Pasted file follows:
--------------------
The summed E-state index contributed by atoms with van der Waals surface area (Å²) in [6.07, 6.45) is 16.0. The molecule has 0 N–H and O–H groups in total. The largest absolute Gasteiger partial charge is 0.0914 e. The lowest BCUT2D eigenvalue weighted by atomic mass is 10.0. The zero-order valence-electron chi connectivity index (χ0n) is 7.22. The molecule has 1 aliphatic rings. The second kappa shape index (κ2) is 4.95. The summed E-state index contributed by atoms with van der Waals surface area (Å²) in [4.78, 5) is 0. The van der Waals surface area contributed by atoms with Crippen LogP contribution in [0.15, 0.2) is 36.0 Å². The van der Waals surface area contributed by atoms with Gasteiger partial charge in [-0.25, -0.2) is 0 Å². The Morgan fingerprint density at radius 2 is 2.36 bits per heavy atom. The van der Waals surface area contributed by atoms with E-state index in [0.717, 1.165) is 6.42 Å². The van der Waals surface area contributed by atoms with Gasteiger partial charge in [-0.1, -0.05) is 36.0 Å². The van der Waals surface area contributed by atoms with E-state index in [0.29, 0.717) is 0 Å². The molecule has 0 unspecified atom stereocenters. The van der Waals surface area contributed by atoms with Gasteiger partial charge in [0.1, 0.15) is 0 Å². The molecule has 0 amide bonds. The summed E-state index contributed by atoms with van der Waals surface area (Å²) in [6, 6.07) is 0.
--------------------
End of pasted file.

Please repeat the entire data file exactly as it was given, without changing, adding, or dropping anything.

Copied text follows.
The summed E-state index contributed by atoms with van der Waals surface area (Å²) in [6.07, 6.45) is 16.0. The molecule has 0 N–H and O–H groups in total. The largest absolute Gasteiger partial charge is 0.0914 e. The lowest BCUT2D eigenvalue weighted by atomic mass is 10.0. The zero-order valence-electron chi connectivity index (χ0n) is 7.22. The molecule has 1 aliphatic rings. The second kappa shape index (κ2) is 4.95. The summed E-state index contributed by atoms with van der Waals surface area (Å²) in [4.78, 5) is 0. The van der Waals surface area contributed by atoms with Crippen LogP contribution in [0.15, 0.2) is 36.0 Å². The van der Waals surface area contributed by atoms with Gasteiger partial charge in [-0.25, -0.2) is 0 Å². The Morgan fingerprint density at radius 2 is 2.36 bits per heavy atom. The van der Waals surface area contributed by atoms with E-state index in [0.717, 1.165) is 6.42 Å². The van der Waals surface area contributed by atoms with Gasteiger partial charge in [-0.1, -0.05) is 36.0 Å². The van der Waals surface area contributed by atoms with E-state index in [0.29, 0.717) is 0 Å². The molecule has 0 unspecified atom stereocenters. The van der Waals surface area contributed by atoms with Gasteiger partial charge in [0.1, 0.15) is 0 Å². The molecule has 0 amide bonds. The summed E-state index contributed by atoms with van der Waals surface area (Å²) in [6, 6.07) is 0.